Mysterious Realms: Probing Paranormal, Historical, and Forensic Enigmas by Joe Nickell and John F. Fischer. Buffalo, NY: Prometheus Books, 1992. Dr. Nickell uses forensic science to help explain mysteries both paranormal and historical.

Dumbth and 81 Ways to Make Americans Smarter by Steve Allen. Buffalo, NY: Prometheus Books, 1989. Steve Allen on how to make people think more critically and live a life of examination.

Encyclopedia of Occultism & Parapsychology edited by J. Gordon Melton. Detroit: Gale Research Inc, 1996. This work is a combination of Nandor Fodor’s classic Encyclopedia of Psychic Science and An Encyclopedia of Occultism by Lewis Spence. Both works are invaluable for researchers in these areas.

Why People Believe Weird Things: Pseudoscience, Superstition and Other Confusions of Our Time by Michael Shermer; foreword by Stephen Jay Gould. New York: W.W. Freeman, 1997. This work while not showing why people believe them, as the title indicates, shows the many weird beliefs that continue in today’s society.

Selected books from the James Hervey Johnson Freethought and Humanism Collection

Women Without Superstition: “No gods – No masters”: the Collected Writings of Women Freethinkers of the Eighteenth and Nineteenth Centuries by Annie Laurie Gaylor. Madison WI: Freedom From Religion Foundation, 1997. This is the premier biographical work of women Freethinkers. Short, concise biographies teamed with examples of their writings makes this work one of the best.

Encyclopedia of Unbelief by Gordon Stein, editor. Buffalo, NY: Prometheus Books, 1985. Dr. Stein discusses the many areas of unbelief with articles on atheism, secular humanism, Freethought and rationalism. This work is a great reference work in a subject area that is largely ignored.

2000 Years of Disbelief: Famous People with the Courage to Doubt by James Haught. Amherst, NY: Prometheus Books, 1996. This work contains quotes from many famous people on unbelief and what they think of religion.

Who’s Who in Hell: A Handbook and International Directory for Humanists, Freethinkers, Rationalists, and Non-theists by Warren Allen Smith. New York: Barricade books, 2000. This work shows the most prominent people of the past and present in the area of unbelief.

Humanist Anthology: From Confucius to Attenborough edited by Margaret Knight; revised by James Herrick; preface by Edward Blishen. Amherst, NY: Prometheus books, 1995. This revised edition brings together many writings about humanism from some of the world’s foremost thinkers of all time.

A Celebration of Humanism and Freethought compiled by David Allen Williams. Amherst, NY: Prometheus Books, 1995. A work similar to the Humanist Anthology, it shows what different writers through history have said or written about irreligiousness.

Galactic Rapture by Tom Flynn. Amherst, NY: Prometheus Books, 2000. This fictional work is a black comedy showing the extremes of religion. Warning: Mormons will not like this work. Purchase this work from, or Prometheus Books directly.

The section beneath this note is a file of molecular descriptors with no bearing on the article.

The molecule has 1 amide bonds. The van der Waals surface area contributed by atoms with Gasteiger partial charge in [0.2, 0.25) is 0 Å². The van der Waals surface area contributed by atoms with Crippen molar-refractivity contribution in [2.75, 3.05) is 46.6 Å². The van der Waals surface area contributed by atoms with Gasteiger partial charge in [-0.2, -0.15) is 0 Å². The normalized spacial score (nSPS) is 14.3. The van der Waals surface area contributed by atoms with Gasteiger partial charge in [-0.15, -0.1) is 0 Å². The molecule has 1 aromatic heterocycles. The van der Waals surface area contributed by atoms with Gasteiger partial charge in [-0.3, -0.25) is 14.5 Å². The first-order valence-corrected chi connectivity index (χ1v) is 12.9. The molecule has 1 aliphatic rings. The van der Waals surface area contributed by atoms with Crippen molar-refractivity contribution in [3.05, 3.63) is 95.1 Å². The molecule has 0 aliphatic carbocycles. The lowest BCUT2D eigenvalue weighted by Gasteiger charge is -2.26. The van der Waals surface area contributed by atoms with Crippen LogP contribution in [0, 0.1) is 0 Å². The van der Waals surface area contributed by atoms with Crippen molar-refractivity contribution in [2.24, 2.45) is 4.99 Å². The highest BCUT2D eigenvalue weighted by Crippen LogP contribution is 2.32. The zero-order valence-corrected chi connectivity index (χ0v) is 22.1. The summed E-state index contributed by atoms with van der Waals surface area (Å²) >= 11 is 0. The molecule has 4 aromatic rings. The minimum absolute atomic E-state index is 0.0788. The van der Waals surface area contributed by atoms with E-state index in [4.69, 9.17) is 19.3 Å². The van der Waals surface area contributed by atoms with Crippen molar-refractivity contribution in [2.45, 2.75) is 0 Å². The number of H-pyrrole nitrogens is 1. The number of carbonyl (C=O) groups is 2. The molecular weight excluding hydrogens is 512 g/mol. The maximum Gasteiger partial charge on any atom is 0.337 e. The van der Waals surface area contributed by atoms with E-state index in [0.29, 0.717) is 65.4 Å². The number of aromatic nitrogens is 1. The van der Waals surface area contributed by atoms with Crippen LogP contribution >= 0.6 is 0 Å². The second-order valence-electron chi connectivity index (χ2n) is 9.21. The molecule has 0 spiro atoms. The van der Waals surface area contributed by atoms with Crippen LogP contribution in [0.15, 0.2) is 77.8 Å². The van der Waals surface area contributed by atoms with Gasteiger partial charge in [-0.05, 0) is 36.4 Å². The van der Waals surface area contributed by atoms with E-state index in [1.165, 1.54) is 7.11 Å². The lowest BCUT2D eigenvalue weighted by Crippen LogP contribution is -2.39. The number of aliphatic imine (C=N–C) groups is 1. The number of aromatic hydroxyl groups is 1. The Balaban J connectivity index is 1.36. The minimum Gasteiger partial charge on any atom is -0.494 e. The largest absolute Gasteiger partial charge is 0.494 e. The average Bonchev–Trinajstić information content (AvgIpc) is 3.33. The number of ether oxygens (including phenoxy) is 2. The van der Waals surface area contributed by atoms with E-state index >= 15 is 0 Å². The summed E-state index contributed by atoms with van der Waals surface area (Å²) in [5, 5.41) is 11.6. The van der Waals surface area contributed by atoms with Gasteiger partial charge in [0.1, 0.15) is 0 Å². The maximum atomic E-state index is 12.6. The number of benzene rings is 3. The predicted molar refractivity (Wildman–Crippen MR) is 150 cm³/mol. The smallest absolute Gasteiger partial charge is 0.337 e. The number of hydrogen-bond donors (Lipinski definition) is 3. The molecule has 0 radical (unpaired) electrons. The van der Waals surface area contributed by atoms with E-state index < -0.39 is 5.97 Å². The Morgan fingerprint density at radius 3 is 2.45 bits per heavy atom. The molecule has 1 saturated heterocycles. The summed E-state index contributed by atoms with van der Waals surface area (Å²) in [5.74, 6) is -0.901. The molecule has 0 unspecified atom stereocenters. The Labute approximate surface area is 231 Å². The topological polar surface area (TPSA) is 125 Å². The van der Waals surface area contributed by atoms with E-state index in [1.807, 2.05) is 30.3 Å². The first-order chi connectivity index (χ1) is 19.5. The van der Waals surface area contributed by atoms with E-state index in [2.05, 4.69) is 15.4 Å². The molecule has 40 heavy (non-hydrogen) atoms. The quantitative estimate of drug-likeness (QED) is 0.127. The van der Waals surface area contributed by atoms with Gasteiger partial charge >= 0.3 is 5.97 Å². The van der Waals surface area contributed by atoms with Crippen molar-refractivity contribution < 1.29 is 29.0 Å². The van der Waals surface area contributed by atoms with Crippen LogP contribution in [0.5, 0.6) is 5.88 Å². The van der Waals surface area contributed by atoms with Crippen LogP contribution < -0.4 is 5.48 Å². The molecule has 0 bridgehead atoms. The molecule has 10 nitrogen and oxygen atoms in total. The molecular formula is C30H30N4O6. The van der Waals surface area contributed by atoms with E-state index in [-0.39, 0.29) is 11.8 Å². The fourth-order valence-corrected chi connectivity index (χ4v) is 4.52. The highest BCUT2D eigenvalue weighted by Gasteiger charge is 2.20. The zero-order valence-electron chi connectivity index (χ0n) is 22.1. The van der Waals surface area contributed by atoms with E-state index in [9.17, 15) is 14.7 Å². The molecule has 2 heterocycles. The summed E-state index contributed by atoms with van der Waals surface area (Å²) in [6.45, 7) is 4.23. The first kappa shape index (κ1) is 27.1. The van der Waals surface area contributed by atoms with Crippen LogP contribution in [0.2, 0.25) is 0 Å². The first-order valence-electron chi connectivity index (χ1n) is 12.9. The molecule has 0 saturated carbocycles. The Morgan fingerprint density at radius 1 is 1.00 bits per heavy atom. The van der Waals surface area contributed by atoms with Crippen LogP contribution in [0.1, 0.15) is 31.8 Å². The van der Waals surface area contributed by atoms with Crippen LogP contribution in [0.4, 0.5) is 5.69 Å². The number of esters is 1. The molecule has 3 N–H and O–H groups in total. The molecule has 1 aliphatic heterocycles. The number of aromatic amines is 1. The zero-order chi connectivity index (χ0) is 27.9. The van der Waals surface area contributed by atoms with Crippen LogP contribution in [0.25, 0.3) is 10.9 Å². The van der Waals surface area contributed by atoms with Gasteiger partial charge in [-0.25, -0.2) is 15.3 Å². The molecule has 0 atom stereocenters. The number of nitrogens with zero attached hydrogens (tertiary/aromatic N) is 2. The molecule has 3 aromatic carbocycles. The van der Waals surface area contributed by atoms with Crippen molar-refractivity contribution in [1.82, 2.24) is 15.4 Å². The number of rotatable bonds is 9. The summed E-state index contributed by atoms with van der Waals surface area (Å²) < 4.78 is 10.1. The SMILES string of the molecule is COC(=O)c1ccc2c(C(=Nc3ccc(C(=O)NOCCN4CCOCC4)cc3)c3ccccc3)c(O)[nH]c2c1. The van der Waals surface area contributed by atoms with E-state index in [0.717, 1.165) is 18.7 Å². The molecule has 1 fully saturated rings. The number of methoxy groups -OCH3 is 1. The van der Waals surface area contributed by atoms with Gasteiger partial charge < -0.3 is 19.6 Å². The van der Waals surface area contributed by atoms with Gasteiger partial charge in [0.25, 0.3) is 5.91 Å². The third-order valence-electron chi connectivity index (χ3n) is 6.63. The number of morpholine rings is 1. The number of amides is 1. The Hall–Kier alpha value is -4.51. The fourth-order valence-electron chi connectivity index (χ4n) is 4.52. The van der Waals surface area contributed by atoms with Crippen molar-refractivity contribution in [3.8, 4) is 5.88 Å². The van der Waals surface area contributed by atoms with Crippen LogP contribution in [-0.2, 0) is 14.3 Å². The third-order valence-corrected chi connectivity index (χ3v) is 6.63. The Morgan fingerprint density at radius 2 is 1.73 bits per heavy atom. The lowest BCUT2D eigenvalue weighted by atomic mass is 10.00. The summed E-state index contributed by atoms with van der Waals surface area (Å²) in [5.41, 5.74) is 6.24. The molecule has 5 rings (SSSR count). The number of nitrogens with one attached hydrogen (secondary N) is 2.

Robert G. Ingersoll: A Life by Frank Smith. Buffalo, NY: Prometheus Books, 1990. A biography of the brilliant nineteenth’century orator known as the “Great Agnostic” who was heard live by more people than any other speaker.

Embracing the Power of Humanism by Paul Kurtz. Lanham, MD: Rowan and Littlefield, 2000. This book argues that one does not need religion to be a moral person and does it in a way that does not denigrate those who believe in religion.

Faces in the Clouds: a New Theory of Religion by Stewart Elliott Guthrie. New York: Oxford University Press, 1993. Guthrie shows that anthropomorphism is the reason why religion and the belief in gods became a norm for early societies.

In Defense of Secular Humanism by Paul Kurtz. Buffalo, NY: Prometheus Books, 1983. This is a compilation work of Kurtz’s writings responding to the attacks on Secular Humanism by such groups as the Moral Majority.

Deconstructing Jesus by Robert M. Price. Amherst, NY: Prometheus Books, 2000. Dr. Price argues against many of the myths that have become associated with Jesus. Price is a member of the Jesus Seminar.

The Constitution & Religion: Leading Supreme Court Cases on Church and State edited by Robert S. Alley. Amherst, NY: Prometheus Books, 1999. Alley discusses the Supreme Court and cases that they have heard regarding the First Amendment and the separation of church and state. An excellent and balanced book.

The Presumption of Atheism, and Other Philosophical Essays on God, Freedom and Immortality by Anthony Flew. London: Elek for Pemberton, 1976. An intense philosophical work by one of the most influential writers of philosophy and belief in God.

The Necessity of Atheism, and Other Essays by Percy Bysshe Shelley. Buffalo, NY: Prometheus, 1993. This work written in the eighteenth century shows why atheism is necessary, and why it is a positive influence on society.

Atheism and Theism by J.J.C. Smart, J.J. Haldane. Cambridge, MA: Blackwell Publishers, 1996. A discussion of the philosophy of atheism versus theism.

Atheism: The Case Against God by George H. Smith. Los Angeles: Nash, c1974. Shows that the evidence against the existence of God is rather substantial.

Lead Us Not Into Penn Station: Provocative Pieces by Anne Nicol Gaylor. Madison, WI: Freedom From Religion Foundation, c1983. Written by the founder of the Freedom From Religion Foundation, Gaylor’s work is a collection of pieces on atheism.